In White America, pr. 1963
Metaphors, pr. 1968
Groups, pr. 1968
The Colonial Dudes, pr. 1969
The Memory Bank, pr. 1970 (includes 2 one-act plays, The Recorder and The Electric Map)
Payments, pr. 1971
Soon, pr. 1971
Dudes, pr. 1972
Inner Limits, pr. 1972
Elagabalus, pr. 1973
The Guttman Ordinary Scale, pb. 1975
Male Armor: Selected Plays, 1968-1974, pb. 1975
Visions of Kerouac, pr. 1976
Mother Earth: An Epic Drama of Emma Goldman’s Life, pb. 1991
Posing Naked, pr. 1997
Charles Francis Adams, 1961
James Russell Lowell, 1966
The Uncompleted Past: Collected Essays, 1961-1969, 1969
Black Mountain: An Exploration in Community, 1972
Sociology: Focus on Society, 1979
About Time: Exploring the Gay Past, 1986
Paul Robeson, 1989
Cures: A Gay Man’s Odyssey, 1991
Midlife Queer: Autobiography of a Decade, 1971-1981, 1996
Left Out: The Politics of Exclusion, Essays, 1964-1999, 1999
The Deed, 1969
Historian and playwright Martin Bauml Duberman is a prolific, creative talent who has published and produced significant work. Known as a radical scholar and activist, he was born to Joseph M. Duberman, a dress manufacturer, and Josephine Duberman in New York City and grew up in the suburb of Mount Vernon. In 1948, he graduated from the Horace Mann School. He earned a bachelor of arts degree from Yale University in 1952 and master’s and Ph.D. degrees from Harvard University in 1953 and 1957, respectively. After teaching American history at Yale from 1957 until 1962, he joined the history department at Princeton University. In 1971, he accepted an appointment as Distinguished Professor of History at Lehman College, City University of New York.
Duberman is renowned in academia as a historian and in literature and the theater as a playwright. He also has conducted research in nineteenth century American social and intellectual history, radical social movements, the history of gender roles, and sexual ideology and behavior. He has a particular interest in the gay rights and Civil Rights movements and has written extensively on both.
Of particular interest are the Martin B. Duberman Papers, which contain manuscripts, typescripts, drafts of his writings, professional and personal correspondence, organization and topical files, recorded interviews, photographs, films and memorabilia which date from his childhood through 1979. Duberman is a noted activist, and material in the Duberman Papers reflects social unrest in the universities during the 1960’s. He was published in widely circulated magazines, newspapers, and journals, and his writings reached large audiences. Most of his writings are contained in the collection in some format through 1979, with his books and plays through 1992. The papers also document his academic career and theatrical activities as well as organizational files from the Gay Academic Union, the National Gay and Lesbian Task Force, and Redress.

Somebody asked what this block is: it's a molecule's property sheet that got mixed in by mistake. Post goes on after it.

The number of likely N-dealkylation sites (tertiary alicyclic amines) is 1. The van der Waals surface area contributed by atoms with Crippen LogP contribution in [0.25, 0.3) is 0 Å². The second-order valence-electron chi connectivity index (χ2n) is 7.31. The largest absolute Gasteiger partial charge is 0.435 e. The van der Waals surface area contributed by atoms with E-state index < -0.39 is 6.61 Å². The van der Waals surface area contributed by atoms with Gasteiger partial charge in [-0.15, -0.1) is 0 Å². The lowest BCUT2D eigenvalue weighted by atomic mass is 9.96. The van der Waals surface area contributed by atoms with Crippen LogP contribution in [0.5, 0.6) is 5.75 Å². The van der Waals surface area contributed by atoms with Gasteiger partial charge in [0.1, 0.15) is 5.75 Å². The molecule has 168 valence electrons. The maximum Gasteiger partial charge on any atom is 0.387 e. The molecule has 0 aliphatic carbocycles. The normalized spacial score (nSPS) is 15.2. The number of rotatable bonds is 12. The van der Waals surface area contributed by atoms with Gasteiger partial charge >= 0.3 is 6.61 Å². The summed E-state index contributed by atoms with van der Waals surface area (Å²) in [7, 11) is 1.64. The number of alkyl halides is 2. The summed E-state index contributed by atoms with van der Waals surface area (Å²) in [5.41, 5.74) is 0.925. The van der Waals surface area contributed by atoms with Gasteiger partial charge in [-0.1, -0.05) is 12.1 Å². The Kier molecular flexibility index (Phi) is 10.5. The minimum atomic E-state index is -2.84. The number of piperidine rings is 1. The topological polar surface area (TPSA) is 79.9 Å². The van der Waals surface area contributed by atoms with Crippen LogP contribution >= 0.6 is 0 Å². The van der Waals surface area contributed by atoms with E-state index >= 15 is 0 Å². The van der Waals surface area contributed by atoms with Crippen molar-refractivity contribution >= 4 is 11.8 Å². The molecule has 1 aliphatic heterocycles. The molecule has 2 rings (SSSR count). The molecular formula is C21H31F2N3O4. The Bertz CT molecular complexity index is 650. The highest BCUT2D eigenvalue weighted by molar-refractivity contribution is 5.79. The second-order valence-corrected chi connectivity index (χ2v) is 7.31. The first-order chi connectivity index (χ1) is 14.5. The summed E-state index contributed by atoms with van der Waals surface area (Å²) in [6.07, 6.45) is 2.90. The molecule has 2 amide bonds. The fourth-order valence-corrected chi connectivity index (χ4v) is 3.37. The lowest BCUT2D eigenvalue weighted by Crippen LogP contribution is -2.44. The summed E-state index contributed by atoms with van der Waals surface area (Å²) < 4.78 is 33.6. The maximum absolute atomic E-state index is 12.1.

It was in the 1960’s that Duberman first gained national acclaim. His play In White America integrates his love for history with his love of the theater. The play is about civil rights and the black struggle for freedom in the United States, and it depicts historical events based upon historical documents. He successfully explored the relationship among history, the historian, and drama in The Recorder and in his book Black Mountain. In Black Mountain, he came out publicly as a homosexual. His book Stonewall explores the rise of the gay rights movement in the 1960’s. Additional works in this area include About Time and the autobiography Cures, which chronicles his life from childhood to the early 1970’s. This was followed by Midlife Queer.
Duberman is the recipient of numerous honors, which include Morse Fellow at Yale University, an American Council of Learned Societies grant, the Bancroft Prize for Charles Francis Adams, McCosh Faculty Fellow at Princeton University, a National Book Award nomination for James Russell Lowell, a Rockefeller Foundation grant, and the George Freedley Prize. He also wrote the biography Paul Robeson. Duberman is founder of the Center for Lesbian and Gay Studies (CLAGS), the first university-based research center in the United States dedicated to the study of historical, cultural, and political issues concerning gay, lesbian, bisexual, and transgendered individuals.